Postdoctoral researcher earns first Karas Award in history of Iowa State’s Civil, Construction and Environmental Engineering Department (CCEE)
Mohamed Elkashef has been selected by Iowa State University’s Graduate College as the recipient of the 2018 Karas Award for Outstanding Dissertation in the mathematical and physical sciences and engineering discipline. The award recognizes a superior dissertation by a graduate student that provides an original and unusually significant contribution.
Elkashef received a $1000 award and a plaque at the Sigma Xi banquet, held on Apr. 26. He will also become Iowa State University’s nominee to the national competition for the Council of Graduate Schools/University Microfilms International Distinguished Dissertation Award. The Karas Award was introduced in 1997, and Elkashef is the first civil engineering graduate student to receive the award.
“Current practices limit the amount of reclaimed pavements used in new asphalt roads to about 25 percent,” Elkashef explained. “The positive results of this study will pave the way to incorporation of higher amounts of reclaimed pavements through the addition of a soybean-derived rejuvenator. Using a bio-derived rejuvenator in lieu of commercially available petroleum-based rejuvenators offers a lot of environmental and economic benefits.”
“The dissertation is interdisciplinary in nature, covering a very important and emerging topic and having wide practical implications,” said Chris Williams, Gerald and Audrey Olson Professor in the Department of Civil, Construction and Environmental Engineering. He also added that the dissertation committee was comprised of faculty members from various disciplines, including civil engineering, chemical and biological engineering, chemistry and statistics. This variety enriched the quality of the dissertation and broadened its scope.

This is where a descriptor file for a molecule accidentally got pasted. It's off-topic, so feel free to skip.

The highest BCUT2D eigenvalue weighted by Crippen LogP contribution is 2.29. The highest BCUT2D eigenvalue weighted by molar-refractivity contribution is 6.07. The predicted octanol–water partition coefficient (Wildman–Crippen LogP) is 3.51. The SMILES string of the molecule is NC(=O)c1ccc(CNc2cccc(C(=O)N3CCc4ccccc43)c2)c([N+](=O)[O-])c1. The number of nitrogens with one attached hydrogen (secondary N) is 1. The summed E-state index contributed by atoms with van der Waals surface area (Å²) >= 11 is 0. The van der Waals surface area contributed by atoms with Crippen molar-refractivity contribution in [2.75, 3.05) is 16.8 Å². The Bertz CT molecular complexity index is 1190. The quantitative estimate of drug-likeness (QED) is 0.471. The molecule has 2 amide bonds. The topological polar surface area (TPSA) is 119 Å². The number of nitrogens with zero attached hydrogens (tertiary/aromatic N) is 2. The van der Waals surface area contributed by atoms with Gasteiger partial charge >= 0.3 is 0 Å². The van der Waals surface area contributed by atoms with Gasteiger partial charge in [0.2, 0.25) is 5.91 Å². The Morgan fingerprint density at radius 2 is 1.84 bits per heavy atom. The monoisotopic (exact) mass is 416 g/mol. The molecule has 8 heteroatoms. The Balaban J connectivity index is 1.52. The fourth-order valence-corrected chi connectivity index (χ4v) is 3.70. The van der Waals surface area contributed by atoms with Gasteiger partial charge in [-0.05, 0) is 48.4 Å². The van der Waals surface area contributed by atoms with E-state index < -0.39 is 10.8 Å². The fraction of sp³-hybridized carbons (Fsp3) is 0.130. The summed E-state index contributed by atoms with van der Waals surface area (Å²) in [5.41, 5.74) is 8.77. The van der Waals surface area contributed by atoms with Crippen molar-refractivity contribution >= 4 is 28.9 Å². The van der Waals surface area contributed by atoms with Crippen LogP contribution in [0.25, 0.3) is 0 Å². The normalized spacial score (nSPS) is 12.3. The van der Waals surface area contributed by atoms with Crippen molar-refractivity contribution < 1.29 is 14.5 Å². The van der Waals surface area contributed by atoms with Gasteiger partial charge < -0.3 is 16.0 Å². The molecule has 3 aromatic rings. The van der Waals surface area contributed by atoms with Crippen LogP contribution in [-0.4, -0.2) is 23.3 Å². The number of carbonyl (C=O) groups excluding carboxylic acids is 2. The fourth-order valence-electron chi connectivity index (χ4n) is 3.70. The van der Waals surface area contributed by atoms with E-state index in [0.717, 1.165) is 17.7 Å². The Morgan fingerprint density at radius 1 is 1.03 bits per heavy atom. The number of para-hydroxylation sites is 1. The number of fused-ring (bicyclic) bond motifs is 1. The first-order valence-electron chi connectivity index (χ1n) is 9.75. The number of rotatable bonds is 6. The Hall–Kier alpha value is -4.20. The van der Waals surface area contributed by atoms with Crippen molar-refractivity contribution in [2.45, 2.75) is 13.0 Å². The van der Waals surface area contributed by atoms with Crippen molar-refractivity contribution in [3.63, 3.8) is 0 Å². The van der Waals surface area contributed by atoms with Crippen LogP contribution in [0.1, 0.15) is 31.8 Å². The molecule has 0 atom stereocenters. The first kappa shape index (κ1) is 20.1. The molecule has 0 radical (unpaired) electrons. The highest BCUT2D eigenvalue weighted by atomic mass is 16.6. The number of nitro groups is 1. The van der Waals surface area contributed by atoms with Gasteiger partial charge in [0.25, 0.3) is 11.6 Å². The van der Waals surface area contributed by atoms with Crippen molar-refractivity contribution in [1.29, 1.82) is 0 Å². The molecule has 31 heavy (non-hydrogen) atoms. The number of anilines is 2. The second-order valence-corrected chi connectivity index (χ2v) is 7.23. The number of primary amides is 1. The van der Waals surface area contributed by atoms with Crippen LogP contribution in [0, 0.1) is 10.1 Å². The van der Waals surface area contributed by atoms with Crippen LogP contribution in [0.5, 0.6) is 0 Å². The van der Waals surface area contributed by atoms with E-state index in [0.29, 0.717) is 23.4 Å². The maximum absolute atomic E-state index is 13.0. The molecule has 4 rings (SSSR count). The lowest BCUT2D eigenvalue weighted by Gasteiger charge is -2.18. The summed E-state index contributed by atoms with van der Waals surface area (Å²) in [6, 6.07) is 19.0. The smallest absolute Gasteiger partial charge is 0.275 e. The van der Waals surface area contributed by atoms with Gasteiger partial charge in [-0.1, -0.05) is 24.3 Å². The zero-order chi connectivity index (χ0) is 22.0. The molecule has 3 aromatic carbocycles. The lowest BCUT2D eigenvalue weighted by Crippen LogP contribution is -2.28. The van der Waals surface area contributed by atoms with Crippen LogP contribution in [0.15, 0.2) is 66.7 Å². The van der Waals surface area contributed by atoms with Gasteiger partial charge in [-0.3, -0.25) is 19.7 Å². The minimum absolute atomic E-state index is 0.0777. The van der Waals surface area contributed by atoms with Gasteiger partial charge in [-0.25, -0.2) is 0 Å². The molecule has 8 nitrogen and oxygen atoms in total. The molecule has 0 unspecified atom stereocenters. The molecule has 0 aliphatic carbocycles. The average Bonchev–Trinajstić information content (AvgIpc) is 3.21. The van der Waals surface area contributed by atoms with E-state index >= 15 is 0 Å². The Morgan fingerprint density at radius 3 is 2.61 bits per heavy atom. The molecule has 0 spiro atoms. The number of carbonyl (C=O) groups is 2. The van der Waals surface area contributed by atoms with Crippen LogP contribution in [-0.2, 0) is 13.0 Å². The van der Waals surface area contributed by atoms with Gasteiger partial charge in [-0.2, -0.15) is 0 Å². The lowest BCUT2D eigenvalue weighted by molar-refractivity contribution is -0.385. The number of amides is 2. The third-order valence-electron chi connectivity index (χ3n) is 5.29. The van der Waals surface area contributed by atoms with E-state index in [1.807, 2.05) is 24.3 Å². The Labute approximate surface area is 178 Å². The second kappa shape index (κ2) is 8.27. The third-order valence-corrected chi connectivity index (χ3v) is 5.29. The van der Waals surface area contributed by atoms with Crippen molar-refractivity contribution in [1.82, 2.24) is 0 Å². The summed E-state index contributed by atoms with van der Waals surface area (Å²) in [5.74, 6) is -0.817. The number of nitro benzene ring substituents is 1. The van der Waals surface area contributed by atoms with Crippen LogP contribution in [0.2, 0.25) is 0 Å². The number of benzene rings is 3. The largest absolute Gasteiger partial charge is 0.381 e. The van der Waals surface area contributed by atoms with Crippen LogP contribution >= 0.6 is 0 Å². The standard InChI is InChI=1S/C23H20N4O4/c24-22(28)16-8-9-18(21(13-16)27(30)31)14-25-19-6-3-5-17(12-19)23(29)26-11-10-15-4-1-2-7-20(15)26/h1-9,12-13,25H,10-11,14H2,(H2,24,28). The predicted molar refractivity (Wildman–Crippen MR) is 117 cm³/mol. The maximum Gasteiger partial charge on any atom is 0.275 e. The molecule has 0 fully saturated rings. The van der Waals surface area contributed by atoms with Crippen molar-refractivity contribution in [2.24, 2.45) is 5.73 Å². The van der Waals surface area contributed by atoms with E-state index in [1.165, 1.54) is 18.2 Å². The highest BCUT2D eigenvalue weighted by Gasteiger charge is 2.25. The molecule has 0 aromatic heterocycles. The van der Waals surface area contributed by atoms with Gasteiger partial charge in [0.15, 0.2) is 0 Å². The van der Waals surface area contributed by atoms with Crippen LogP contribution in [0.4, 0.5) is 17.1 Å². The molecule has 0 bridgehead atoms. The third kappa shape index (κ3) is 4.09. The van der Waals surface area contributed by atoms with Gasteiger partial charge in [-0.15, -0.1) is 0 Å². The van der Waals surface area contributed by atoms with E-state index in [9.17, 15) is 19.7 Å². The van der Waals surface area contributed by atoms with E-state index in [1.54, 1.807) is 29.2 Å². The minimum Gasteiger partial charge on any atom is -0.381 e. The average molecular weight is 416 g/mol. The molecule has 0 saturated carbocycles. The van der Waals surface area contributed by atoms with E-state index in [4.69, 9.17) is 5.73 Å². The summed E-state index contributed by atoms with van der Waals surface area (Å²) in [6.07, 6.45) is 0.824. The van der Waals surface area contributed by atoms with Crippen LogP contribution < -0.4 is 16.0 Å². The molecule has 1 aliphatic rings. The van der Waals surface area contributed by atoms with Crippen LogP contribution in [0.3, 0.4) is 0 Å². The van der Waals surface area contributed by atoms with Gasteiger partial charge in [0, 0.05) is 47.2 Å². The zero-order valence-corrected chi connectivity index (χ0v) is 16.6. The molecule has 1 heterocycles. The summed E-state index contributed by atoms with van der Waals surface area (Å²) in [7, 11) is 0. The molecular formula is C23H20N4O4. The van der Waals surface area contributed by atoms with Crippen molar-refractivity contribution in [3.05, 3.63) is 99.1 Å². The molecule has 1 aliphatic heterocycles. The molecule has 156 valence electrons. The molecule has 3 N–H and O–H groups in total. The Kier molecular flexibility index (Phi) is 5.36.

Elkashef joined ISU in 2014 as a doctoral student and earned his degree in Aug. 2017. The topic of his Ph.D. dissertation addressed recycling of reclaimed asphalt pavements using materials made from soybean oil. The results of the research led to a patent introducing a range of soybean-derived products for use in the recycling of asphalt pavements. The products developed in this research were successfully used in pavement projects in Europe and the United States.
Elkashef is currently working as a postdoctoral research associate in the Pavement Research Center at the University of California-Davis, where he is applying his research to help develop specifications to use high amounts of reclaimed asphalt materials in pavements for the California Department of Transportation.
Earlier this month, Elkashef was also awarded honorable mention for the Zaffarano Prize for Graduate Student Research. As stated by the ISU Graduate College, this award is offered each spring semester to recognize superior performance in publishable research by an ISU graduate student.
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